It is more of a month-long October gathering of a small but growing gay community mixed with gay activism than a traditional pride parade.
That said, it does attract thousands of gays and their gay friendly neighbors – and the bars are much more hopping during the festival than at other times.
Sadly, it's only held on odd numbered years – so you'll have to wait until 2009 to help show your pride!
Hong Kong Gay And Lesbian Film Festival
For the first time ever in 2006, the government gave its official backing to a Gay and Lesbian Film Festival that has now become an annual event every fall.
Roughly 50 films are shown a year at the festival – but the government insists that all of them address safe sex issues within the gay community.
The festival itself has existed as an underground event since 1989 – but under Chinese rule, it was not officially sanctioned until two years ago.
While the films tend to be much more serious than those shown at American or European film festivals, many men use the event as a chance to cruise – and you'll find it easier to get your cock on during the festival than at any other time of the year.
It's absolutely great!
The Dragon Dance
The most fabulous tourist attraction in Hong Kong is the Dragon Dance – performed at many clubs and at nearly every Chinese festival in the city.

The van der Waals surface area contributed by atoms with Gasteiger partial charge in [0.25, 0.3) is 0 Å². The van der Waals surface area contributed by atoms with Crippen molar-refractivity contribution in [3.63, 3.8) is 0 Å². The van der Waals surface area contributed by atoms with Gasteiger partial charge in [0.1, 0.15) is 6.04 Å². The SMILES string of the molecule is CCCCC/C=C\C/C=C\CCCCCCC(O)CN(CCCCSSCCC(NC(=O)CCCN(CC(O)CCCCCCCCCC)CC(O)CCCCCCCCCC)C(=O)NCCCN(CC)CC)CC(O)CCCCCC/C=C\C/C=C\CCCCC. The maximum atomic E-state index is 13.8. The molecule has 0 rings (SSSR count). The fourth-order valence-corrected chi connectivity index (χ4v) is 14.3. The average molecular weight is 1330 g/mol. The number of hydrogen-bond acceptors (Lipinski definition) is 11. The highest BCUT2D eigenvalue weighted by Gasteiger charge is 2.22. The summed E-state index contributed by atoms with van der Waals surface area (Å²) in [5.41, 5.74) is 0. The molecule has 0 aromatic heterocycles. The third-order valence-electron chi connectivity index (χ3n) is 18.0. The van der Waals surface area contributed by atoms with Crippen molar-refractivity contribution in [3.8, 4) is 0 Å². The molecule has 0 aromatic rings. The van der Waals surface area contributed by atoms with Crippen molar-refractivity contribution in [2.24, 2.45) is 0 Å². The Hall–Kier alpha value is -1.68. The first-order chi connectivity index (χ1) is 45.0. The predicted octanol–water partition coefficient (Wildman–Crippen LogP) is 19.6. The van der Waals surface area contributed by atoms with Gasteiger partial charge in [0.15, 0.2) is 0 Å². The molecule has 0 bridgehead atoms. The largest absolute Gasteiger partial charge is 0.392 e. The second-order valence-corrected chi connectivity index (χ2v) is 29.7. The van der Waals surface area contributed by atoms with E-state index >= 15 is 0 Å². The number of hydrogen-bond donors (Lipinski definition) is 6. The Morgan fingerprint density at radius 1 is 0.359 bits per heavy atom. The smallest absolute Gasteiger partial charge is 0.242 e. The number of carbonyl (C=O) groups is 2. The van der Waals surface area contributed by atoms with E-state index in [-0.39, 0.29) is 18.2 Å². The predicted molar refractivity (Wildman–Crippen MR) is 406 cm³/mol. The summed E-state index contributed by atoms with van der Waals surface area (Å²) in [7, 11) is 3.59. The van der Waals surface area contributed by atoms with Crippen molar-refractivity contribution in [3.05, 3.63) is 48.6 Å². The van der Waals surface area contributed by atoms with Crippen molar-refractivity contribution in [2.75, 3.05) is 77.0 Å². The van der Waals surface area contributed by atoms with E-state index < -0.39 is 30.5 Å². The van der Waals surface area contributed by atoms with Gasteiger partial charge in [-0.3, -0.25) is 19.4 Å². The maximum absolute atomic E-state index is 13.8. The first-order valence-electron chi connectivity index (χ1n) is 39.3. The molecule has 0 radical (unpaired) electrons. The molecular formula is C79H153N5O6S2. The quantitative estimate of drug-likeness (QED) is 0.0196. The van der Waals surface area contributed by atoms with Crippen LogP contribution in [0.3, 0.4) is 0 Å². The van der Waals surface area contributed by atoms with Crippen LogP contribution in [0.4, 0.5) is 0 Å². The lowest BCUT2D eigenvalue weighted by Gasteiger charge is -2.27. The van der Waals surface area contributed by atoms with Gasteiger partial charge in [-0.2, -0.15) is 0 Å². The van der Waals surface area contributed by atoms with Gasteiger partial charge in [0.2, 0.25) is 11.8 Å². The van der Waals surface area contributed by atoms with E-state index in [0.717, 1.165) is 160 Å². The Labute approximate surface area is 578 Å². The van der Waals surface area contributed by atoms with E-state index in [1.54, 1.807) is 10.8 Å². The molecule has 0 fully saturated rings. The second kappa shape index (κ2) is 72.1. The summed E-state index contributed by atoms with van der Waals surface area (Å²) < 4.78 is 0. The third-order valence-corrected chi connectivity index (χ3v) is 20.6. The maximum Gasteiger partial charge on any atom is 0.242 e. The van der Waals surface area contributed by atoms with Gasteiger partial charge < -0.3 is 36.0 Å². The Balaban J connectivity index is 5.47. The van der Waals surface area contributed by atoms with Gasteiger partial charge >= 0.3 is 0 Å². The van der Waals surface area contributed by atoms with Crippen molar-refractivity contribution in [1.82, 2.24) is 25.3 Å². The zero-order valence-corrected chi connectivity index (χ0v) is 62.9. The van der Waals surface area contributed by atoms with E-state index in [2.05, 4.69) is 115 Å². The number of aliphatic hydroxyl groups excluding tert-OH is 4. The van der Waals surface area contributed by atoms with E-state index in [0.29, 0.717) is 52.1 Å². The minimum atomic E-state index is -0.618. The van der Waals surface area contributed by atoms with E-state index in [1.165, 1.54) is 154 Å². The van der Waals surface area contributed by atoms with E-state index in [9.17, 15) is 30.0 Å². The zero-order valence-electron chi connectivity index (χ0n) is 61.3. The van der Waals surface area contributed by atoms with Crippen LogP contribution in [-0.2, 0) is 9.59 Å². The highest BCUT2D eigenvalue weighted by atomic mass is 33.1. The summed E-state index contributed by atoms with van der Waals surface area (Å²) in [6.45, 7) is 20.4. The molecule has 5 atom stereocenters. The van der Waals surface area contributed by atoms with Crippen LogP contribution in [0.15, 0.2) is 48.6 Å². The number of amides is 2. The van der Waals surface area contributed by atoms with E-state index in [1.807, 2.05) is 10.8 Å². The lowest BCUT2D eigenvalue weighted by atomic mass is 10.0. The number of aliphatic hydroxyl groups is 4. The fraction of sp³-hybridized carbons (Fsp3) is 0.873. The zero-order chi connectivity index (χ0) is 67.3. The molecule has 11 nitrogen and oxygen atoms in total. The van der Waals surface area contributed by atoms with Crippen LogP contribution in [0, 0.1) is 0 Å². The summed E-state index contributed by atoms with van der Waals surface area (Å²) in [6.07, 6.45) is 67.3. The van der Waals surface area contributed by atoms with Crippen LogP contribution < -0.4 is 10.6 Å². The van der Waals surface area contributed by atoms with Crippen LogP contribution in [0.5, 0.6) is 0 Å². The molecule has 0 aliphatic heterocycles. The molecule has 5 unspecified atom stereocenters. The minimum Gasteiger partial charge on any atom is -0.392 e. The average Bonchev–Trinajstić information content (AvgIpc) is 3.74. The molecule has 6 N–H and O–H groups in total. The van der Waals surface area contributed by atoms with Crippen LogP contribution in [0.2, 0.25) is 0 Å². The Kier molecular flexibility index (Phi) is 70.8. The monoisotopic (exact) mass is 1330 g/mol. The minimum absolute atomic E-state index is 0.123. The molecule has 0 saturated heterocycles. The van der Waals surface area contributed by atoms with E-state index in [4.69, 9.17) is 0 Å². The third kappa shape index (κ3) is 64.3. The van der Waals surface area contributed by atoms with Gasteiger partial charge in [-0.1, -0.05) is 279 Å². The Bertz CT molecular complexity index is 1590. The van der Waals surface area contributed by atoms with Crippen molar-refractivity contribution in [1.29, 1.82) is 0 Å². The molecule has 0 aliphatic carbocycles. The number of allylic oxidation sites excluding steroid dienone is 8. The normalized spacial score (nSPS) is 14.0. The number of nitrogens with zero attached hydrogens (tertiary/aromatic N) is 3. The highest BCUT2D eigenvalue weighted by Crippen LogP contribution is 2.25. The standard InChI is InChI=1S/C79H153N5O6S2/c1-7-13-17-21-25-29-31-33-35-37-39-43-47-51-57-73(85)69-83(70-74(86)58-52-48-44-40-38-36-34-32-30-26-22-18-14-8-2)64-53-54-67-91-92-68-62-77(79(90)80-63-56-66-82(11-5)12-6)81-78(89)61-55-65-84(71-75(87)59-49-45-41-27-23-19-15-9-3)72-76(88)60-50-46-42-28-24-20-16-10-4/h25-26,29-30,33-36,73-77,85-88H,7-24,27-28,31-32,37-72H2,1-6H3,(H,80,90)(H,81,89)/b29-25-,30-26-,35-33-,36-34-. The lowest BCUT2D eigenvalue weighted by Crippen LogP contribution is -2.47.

During the Dragon Dance, the performers carry an enormous dragon made of loose fabric and dance in circles while jumping and shimmying to traditional Chinese drum rhythms and music.
The effect is to look like the fabric has come to life, and the traditional dragon is moving through the streets or up and down the aisles of the clubs.
Once a year – in the most fabulous display possible – Hong Kong hosts the Dragon Boat Festival – where long boats are dressed up like dragons and race across the water.
The unofficial pastime of Hong Kong is tea drinking – and it's taken very seriously in the city!
In Hong Kong you'll find some of the best teas in the world, and a myriad of tea clubs and teahouses – some private and some open to the public – where people spend hours drinking tea and contemplating life.
Most teahouses offer a variety of free newspapers and several dozen types of tea, ranging from the slightly sweet to the very strong and pungent.